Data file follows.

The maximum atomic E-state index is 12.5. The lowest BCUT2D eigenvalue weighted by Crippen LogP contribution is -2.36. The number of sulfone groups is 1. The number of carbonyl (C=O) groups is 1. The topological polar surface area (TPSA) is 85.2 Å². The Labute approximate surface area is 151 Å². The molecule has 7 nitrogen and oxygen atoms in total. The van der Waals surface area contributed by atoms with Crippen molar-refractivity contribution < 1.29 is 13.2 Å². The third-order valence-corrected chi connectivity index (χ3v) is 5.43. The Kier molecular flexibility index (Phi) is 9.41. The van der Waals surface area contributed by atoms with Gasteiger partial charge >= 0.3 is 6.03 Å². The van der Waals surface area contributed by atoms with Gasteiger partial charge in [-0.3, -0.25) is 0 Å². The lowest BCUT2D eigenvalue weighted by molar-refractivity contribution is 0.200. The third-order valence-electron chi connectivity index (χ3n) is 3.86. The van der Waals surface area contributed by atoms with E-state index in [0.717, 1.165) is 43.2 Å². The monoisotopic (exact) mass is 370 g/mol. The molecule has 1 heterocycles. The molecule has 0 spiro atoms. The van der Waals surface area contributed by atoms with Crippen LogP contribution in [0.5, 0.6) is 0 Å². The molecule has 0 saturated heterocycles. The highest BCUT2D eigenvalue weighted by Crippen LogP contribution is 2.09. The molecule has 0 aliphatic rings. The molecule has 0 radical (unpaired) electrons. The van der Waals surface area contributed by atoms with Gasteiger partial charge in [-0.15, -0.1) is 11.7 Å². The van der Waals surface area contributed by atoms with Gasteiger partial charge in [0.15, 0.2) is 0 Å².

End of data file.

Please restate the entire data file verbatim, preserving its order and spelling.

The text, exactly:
The maximum atomic E-state index is 12.5. The lowest BCUT2D eigenvalue weighted by Crippen LogP contribution is -2.36. The number of sulfone groups is 1. The number of carbonyl (C=O) groups is 1. The topological polar surface area (TPSA) is 85.2 Å². The Labute approximate surface area is 151 Å². The molecule has 7 nitrogen and oxygen atoms in total. The van der Waals surface area contributed by atoms with Crippen molar-refractivity contribution < 1.29 is 13.2 Å². The third-order valence-corrected chi connectivity index (χ3v) is 5.43. The Kier molecular flexibility index (Phi) is 9.41. The van der Waals surface area contributed by atoms with Gasteiger partial charge >= 0.3 is 6.03 Å². The van der Waals surface area contributed by atoms with Gasteiger partial charge in [-0.3, -0.25) is 0 Å². The lowest BCUT2D eigenvalue weighted by molar-refractivity contribution is 0.200. The third-order valence-electron chi connectivity index (χ3n) is 3.86. The van der Waals surface area contributed by atoms with E-state index in [0.717, 1.165) is 43.2 Å². The monoisotopic (exact) mass is 370 g/mol. The molecule has 1 heterocycles. The molecule has 0 spiro atoms. The van der Waals surface area contributed by atoms with Crippen LogP contribution in [0.5, 0.6) is 0 Å². The molecule has 0 saturated heterocycles. The highest BCUT2D eigenvalue weighted by Crippen LogP contribution is 2.09. The molecule has 0 aliphatic rings. The molecule has 0 radical (unpaired) electrons. The van der Waals surface area contributed by atoms with Gasteiger partial charge in [-0.15, -0.1) is 11.7 Å². The van der Waals surface area contributed by atoms with Gasteiger partial charge in [0.15, 0.2) is 0 Å².